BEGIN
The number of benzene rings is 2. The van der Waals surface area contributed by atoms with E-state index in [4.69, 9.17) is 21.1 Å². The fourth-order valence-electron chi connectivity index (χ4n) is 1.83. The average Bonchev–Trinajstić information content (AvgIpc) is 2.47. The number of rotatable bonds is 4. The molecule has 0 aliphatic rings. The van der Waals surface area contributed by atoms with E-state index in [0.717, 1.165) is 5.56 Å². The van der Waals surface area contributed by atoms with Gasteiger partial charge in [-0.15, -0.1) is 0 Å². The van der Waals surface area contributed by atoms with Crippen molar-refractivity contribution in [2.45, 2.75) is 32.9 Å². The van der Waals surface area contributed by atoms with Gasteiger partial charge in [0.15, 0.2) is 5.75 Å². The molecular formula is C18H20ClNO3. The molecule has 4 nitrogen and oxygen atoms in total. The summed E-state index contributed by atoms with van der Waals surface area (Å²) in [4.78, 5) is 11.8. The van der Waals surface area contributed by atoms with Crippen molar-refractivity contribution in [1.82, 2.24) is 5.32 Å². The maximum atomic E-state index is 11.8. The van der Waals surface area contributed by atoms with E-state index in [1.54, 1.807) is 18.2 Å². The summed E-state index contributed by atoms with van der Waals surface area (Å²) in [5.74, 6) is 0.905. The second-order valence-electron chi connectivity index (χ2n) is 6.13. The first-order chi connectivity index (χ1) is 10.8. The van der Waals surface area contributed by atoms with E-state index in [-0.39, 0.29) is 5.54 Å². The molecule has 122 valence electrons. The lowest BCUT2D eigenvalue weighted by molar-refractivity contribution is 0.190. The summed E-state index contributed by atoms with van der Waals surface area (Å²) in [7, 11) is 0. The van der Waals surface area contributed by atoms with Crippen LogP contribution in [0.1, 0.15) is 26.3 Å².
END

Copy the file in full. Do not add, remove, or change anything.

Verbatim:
The number of benzene rings is 2. The van der Waals surface area contributed by atoms with E-state index in [4.69, 9.17) is 21.1 Å². The fourth-order valence-electron chi connectivity index (χ4n) is 1.83. The average Bonchev–Trinajstić information content (AvgIpc) is 2.47. The number of rotatable bonds is 4. The molecule has 0 aliphatic rings. The van der Waals surface area contributed by atoms with E-state index in [0.717, 1.165) is 5.56 Å². The van der Waals surface area contributed by atoms with Gasteiger partial charge in [-0.15, -0.1) is 0 Å². The van der Waals surface area contributed by atoms with Crippen molar-refractivity contribution in [2.45, 2.75) is 32.9 Å². The van der Waals surface area contributed by atoms with Gasteiger partial charge in [0.15, 0.2) is 5.75 Å². The molecular formula is C18H20ClNO3. The molecule has 4 nitrogen and oxygen atoms in total. The summed E-state index contributed by atoms with van der Waals surface area (Å²) in [4.78, 5) is 11.8. The van der Waals surface area contributed by atoms with Crippen molar-refractivity contribution in [1.82, 2.24) is 5.32 Å². The maximum atomic E-state index is 11.8. The van der Waals surface area contributed by atoms with E-state index in [1.54, 1.807) is 18.2 Å². The summed E-state index contributed by atoms with van der Waals surface area (Å²) in [5.74, 6) is 0.905. The second-order valence-electron chi connectivity index (χ2n) is 6.13. The first-order chi connectivity index (χ1) is 10.8. The van der Waals surface area contributed by atoms with E-state index in [-0.39, 0.29) is 5.54 Å². The molecule has 122 valence electrons. The lowest BCUT2D eigenvalue weighted by molar-refractivity contribution is 0.190. The summed E-state index contributed by atoms with van der Waals surface area (Å²) in [7, 11) is 0. The van der Waals surface area contributed by atoms with Crippen LogP contribution in [0.1, 0.15) is 26.3 Å².